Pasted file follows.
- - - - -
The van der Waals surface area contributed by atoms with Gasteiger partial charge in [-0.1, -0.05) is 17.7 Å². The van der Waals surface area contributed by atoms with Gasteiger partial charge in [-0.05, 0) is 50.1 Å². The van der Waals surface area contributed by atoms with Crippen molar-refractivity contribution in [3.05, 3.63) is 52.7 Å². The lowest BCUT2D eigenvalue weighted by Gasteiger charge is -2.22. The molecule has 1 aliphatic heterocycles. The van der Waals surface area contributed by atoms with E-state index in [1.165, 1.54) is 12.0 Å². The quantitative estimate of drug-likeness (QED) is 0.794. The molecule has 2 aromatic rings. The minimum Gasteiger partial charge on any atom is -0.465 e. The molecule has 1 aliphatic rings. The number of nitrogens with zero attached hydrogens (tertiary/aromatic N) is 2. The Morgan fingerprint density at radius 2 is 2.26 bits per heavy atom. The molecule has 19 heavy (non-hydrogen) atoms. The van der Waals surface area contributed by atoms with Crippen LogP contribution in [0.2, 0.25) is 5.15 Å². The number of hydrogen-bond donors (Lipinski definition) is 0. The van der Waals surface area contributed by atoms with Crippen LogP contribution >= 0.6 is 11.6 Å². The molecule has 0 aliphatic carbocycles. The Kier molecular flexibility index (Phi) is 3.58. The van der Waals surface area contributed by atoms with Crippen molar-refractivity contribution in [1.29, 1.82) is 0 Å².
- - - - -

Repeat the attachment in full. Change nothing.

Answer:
The van der Waals surface area contributed by atoms with Gasteiger partial charge in [-0.1, -0.05) is 17.7 Å². The van der Waals surface area contributed by atoms with Gasteiger partial charge in [-0.05, 0) is 50.1 Å². The van der Waals surface area contributed by atoms with Crippen molar-refractivity contribution in [3.05, 3.63) is 52.7 Å². The lowest BCUT2D eigenvalue weighted by Gasteiger charge is -2.22. The molecule has 1 aliphatic heterocycles. The van der Waals surface area contributed by atoms with E-state index in [1.165, 1.54) is 12.0 Å². The quantitative estimate of drug-likeness (QED) is 0.794. The molecule has 2 aromatic rings. The minimum Gasteiger partial charge on any atom is -0.465 e. The molecule has 1 aliphatic rings. The number of nitrogens with zero attached hydrogens (tertiary/aromatic N) is 2. The Morgan fingerprint density at radius 2 is 2.26 bits per heavy atom. The molecule has 19 heavy (non-hydrogen) atoms. The van der Waals surface area contributed by atoms with Crippen LogP contribution in [0.2, 0.25) is 5.15 Å². The number of hydrogen-bond donors (Lipinski definition) is 0. The van der Waals surface area contributed by atoms with Crippen LogP contribution >= 0.6 is 11.6 Å². The molecule has 0 aliphatic carbocycles. The Kier molecular flexibility index (Phi) is 3.58. The van der Waals surface area contributed by atoms with Crippen molar-refractivity contribution in [1.29, 1.82) is 0 Å².